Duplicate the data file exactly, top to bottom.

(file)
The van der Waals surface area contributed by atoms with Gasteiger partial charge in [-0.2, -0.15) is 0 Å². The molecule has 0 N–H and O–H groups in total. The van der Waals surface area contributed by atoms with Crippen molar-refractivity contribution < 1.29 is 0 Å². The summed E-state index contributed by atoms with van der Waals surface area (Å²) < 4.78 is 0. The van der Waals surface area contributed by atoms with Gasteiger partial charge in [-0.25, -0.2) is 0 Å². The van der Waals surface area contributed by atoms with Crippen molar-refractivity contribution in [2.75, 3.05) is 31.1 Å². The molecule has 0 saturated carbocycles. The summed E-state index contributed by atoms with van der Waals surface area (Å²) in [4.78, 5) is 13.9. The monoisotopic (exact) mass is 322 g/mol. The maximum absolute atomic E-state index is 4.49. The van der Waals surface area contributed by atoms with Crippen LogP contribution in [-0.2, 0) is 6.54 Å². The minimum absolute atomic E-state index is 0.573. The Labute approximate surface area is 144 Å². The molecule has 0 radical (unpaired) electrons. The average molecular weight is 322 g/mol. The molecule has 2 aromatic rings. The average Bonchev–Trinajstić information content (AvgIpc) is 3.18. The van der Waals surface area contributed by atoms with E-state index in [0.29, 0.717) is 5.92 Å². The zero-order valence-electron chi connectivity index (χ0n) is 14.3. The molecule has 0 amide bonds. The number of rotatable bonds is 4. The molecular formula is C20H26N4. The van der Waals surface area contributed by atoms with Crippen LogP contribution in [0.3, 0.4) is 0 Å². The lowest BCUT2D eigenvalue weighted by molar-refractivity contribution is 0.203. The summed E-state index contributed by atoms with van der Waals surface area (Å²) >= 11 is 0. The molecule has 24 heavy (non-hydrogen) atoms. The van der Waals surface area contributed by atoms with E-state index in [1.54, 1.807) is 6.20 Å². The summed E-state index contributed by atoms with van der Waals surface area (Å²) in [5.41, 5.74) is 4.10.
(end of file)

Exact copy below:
The van der Waals surface area contributed by atoms with Gasteiger partial charge in [-0.2, -0.15) is 0 Å². The molecule has 0 N–H and O–H groups in total. The van der Waals surface area contributed by atoms with Crippen molar-refractivity contribution < 1.29 is 0 Å². The summed E-state index contributed by atoms with van der Waals surface area (Å²) < 4.78 is 0. The van der Waals surface area contributed by atoms with Gasteiger partial charge in [-0.25, -0.2) is 0 Å². The van der Waals surface area contributed by atoms with Crippen molar-refractivity contribution in [2.75, 3.05) is 31.1 Å². The molecule has 0 saturated carbocycles. The summed E-state index contributed by atoms with van der Waals surface area (Å²) in [4.78, 5) is 13.9. The monoisotopic (exact) mass is 322 g/mol. The maximum absolute atomic E-state index is 4.49. The van der Waals surface area contributed by atoms with Crippen LogP contribution in [-0.2, 0) is 6.54 Å². The minimum absolute atomic E-state index is 0.573. The Labute approximate surface area is 144 Å². The molecule has 0 radical (unpaired) electrons. The average molecular weight is 322 g/mol. The molecule has 2 aromatic rings. The average Bonchev–Trinajstić information content (AvgIpc) is 3.18. The van der Waals surface area contributed by atoms with E-state index in [0.29, 0.717) is 5.92 Å². The zero-order valence-electron chi connectivity index (χ0n) is 14.3. The molecule has 0 amide bonds. The number of rotatable bonds is 4. The molecular formula is C20H26N4. The van der Waals surface area contributed by atoms with Crippen LogP contribution in [0.3, 0.4) is 0 Å². The lowest BCUT2D eigenvalue weighted by molar-refractivity contribution is 0.203. The summed E-state index contributed by atoms with van der Waals surface area (Å²) >= 11 is 0. The molecule has 24 heavy (non-hydrogen) atoms. The van der Waals surface area contributed by atoms with E-state index in [1.54, 1.807) is 6.20 Å². The summed E-state index contributed by atoms with van der Waals surface area (Å²) in [5.41, 5.74) is 4.10.